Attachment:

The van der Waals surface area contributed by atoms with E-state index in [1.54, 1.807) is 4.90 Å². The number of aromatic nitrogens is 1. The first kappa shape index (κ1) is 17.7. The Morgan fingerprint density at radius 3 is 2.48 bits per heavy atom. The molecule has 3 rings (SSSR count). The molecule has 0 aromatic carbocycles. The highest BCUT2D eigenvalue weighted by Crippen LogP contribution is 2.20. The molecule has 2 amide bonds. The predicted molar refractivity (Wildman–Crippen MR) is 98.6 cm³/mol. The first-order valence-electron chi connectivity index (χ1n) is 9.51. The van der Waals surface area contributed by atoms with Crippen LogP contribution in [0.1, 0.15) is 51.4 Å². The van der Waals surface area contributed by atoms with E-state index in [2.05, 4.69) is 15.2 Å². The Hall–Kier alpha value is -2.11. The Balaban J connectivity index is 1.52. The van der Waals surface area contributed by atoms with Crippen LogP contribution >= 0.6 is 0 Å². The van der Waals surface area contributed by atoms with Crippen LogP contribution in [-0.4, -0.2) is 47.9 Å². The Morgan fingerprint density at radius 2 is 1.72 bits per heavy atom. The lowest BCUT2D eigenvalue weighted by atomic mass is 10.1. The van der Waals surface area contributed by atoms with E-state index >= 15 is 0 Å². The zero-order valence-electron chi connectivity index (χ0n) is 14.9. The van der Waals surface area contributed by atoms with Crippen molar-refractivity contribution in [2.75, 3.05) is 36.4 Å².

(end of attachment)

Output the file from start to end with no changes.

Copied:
The van der Waals surface area contributed by atoms with E-state index in [1.54, 1.807) is 4.90 Å². The number of aromatic nitrogens is 1. The first kappa shape index (κ1) is 17.7. The Morgan fingerprint density at radius 3 is 2.48 bits per heavy atom. The molecule has 3 rings (SSSR count). The molecule has 0 aromatic carbocycles. The highest BCUT2D eigenvalue weighted by Crippen LogP contribution is 2.20. The molecule has 2 amide bonds. The predicted molar refractivity (Wildman–Crippen MR) is 98.6 cm³/mol. The first-order valence-electron chi connectivity index (χ1n) is 9.51. The van der Waals surface area contributed by atoms with Crippen LogP contribution in [0.1, 0.15) is 51.4 Å². The van der Waals surface area contributed by atoms with E-state index in [2.05, 4.69) is 15.2 Å². The Hall–Kier alpha value is -2.11. The Balaban J connectivity index is 1.52. The van der Waals surface area contributed by atoms with Crippen LogP contribution >= 0.6 is 0 Å². The van der Waals surface area contributed by atoms with Crippen LogP contribution in [-0.4, -0.2) is 47.9 Å². The Morgan fingerprint density at radius 2 is 1.72 bits per heavy atom. The lowest BCUT2D eigenvalue weighted by atomic mass is 10.1. The van der Waals surface area contributed by atoms with E-state index >= 15 is 0 Å². The zero-order valence-electron chi connectivity index (χ0n) is 14.9. The van der Waals surface area contributed by atoms with Crippen molar-refractivity contribution in [2.75, 3.05) is 36.4 Å².